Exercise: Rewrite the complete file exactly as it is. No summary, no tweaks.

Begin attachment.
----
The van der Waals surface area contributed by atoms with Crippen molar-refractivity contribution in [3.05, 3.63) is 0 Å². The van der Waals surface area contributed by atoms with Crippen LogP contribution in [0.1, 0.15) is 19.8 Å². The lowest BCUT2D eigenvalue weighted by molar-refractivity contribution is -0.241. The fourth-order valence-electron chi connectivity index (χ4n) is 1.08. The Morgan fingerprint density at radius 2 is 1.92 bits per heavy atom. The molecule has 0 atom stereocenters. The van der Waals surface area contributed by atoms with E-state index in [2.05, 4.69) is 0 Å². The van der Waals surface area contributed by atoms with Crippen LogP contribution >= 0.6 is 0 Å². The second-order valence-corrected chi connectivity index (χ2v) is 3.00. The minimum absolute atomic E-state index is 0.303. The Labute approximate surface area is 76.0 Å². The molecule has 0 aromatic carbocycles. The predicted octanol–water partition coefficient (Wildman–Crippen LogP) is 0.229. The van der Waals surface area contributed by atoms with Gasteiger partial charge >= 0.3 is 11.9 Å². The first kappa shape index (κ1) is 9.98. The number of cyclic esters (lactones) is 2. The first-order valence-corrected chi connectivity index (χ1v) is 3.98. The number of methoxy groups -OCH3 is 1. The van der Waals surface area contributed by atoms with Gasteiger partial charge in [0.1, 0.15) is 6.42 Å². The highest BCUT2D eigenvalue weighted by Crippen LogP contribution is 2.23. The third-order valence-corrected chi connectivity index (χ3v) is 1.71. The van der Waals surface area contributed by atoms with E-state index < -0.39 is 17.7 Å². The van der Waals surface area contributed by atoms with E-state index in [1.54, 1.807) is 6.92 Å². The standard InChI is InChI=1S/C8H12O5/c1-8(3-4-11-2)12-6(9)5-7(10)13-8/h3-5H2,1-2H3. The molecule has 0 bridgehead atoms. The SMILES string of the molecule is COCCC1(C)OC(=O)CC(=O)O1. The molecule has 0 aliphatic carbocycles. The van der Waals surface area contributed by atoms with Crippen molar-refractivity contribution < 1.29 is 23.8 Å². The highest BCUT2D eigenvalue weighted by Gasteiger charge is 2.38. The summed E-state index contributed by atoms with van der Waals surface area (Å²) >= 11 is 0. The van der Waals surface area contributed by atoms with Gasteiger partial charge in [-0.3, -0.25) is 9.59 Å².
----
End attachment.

The van der Waals surface area contributed by atoms with Crippen molar-refractivity contribution in [3.05, 3.63) is 0 Å². The van der Waals surface area contributed by atoms with Crippen LogP contribution in [0.1, 0.15) is 19.8 Å². The lowest BCUT2D eigenvalue weighted by molar-refractivity contribution is -0.241. The fourth-order valence-electron chi connectivity index (χ4n) is 1.08. The Morgan fingerprint density at radius 2 is 1.92 bits per heavy atom. The molecule has 0 atom stereocenters. The van der Waals surface area contributed by atoms with E-state index in [2.05, 4.69) is 0 Å². The van der Waals surface area contributed by atoms with Crippen LogP contribution >= 0.6 is 0 Å². The second-order valence-corrected chi connectivity index (χ2v) is 3.00. The minimum absolute atomic E-state index is 0.303. The Labute approximate surface area is 76.0 Å². The molecule has 0 aromatic carbocycles. The predicted octanol–water partition coefficient (Wildman–Crippen LogP) is 0.229. The van der Waals surface area contributed by atoms with Gasteiger partial charge >= 0.3 is 11.9 Å². The first kappa shape index (κ1) is 9.98. The number of cyclic esters (lactones) is 2. The first-order valence-corrected chi connectivity index (χ1v) is 3.98. The number of methoxy groups -OCH3 is 1. The van der Waals surface area contributed by atoms with Gasteiger partial charge in [0.1, 0.15) is 6.42 Å². The highest BCUT2D eigenvalue weighted by Crippen LogP contribution is 2.23. The third-order valence-corrected chi connectivity index (χ3v) is 1.71. The van der Waals surface area contributed by atoms with E-state index < -0.39 is 17.7 Å². The van der Waals surface area contributed by atoms with E-state index in [1.54, 1.807) is 6.92 Å². The standard InChI is InChI=1S/C8H12O5/c1-8(3-4-11-2)12-6(9)5-7(10)13-8/h3-5H2,1-2H3. The molecule has 0 bridgehead atoms. The SMILES string of the molecule is COCCC1(C)OC(=O)CC(=O)O1. The molecule has 0 aliphatic carbocycles. The van der Waals surface area contributed by atoms with Crippen molar-refractivity contribution < 1.29 is 23.8 Å². The highest BCUT2D eigenvalue weighted by Gasteiger charge is 2.38. The summed E-state index contributed by atoms with van der Waals surface area (Å²) >= 11 is 0. The van der Waals surface area contributed by atoms with Gasteiger partial charge in [-0.3, -0.25) is 9.59 Å².